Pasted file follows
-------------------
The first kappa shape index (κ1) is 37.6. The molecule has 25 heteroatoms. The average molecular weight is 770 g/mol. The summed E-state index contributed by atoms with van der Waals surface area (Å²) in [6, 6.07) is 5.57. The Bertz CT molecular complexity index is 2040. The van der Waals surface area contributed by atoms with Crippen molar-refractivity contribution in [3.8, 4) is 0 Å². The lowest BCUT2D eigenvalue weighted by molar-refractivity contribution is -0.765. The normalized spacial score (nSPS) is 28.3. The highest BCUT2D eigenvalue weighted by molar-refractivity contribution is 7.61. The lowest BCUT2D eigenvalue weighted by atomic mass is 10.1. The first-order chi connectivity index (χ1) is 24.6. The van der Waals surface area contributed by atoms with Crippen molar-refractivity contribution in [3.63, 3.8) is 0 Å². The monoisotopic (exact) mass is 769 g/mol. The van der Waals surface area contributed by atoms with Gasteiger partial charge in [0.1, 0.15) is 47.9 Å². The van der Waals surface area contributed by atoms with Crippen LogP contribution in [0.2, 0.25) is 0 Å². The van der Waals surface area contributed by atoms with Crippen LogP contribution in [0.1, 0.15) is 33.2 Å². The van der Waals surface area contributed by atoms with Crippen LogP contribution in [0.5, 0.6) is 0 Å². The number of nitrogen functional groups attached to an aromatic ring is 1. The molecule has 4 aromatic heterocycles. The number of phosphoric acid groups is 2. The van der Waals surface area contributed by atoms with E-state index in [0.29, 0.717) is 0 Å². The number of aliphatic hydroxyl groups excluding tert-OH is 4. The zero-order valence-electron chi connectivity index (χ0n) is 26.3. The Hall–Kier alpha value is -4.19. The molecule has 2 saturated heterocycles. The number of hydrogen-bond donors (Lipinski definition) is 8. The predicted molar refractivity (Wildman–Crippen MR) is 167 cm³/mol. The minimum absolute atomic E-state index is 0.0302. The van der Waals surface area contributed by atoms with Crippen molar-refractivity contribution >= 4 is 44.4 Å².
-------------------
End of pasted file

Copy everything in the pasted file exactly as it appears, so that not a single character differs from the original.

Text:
The first kappa shape index (κ1) is 37.6. The molecule has 25 heteroatoms. The average molecular weight is 770 g/mol. The summed E-state index contributed by atoms with van der Waals surface area (Å²) in [6, 6.07) is 5.57. The Bertz CT molecular complexity index is 2040. The van der Waals surface area contributed by atoms with Crippen molar-refractivity contribution in [3.8, 4) is 0 Å². The lowest BCUT2D eigenvalue weighted by molar-refractivity contribution is -0.765. The normalized spacial score (nSPS) is 28.3. The highest BCUT2D eigenvalue weighted by molar-refractivity contribution is 7.61. The lowest BCUT2D eigenvalue weighted by atomic mass is 10.1. The first-order chi connectivity index (χ1) is 24.6. The van der Waals surface area contributed by atoms with Crippen molar-refractivity contribution in [3.63, 3.8) is 0 Å². The monoisotopic (exact) mass is 769 g/mol. The van der Waals surface area contributed by atoms with Gasteiger partial charge in [0.1, 0.15) is 47.9 Å². The van der Waals surface area contributed by atoms with Crippen LogP contribution in [0.2, 0.25) is 0 Å². The van der Waals surface area contributed by atoms with Crippen LogP contribution in [0.1, 0.15) is 33.2 Å². The van der Waals surface area contributed by atoms with Crippen LogP contribution in [0.5, 0.6) is 0 Å². The number of nitrogen functional groups attached to an aromatic ring is 1. The molecule has 4 aromatic heterocycles. The number of phosphoric acid groups is 2. The van der Waals surface area contributed by atoms with E-state index in [0.29, 0.717) is 0 Å². The number of aliphatic hydroxyl groups excluding tert-OH is 4. The zero-order valence-electron chi connectivity index (χ0n) is 26.3. The Hall–Kier alpha value is -4.19. The molecule has 2 saturated heterocycles. The number of hydrogen-bond donors (Lipinski definition) is 8. The predicted molar refractivity (Wildman–Crippen MR) is 167 cm³/mol. The minimum absolute atomic E-state index is 0.0302. The van der Waals surface area contributed by atoms with Crippen molar-refractivity contribution >= 4 is 44.4 Å².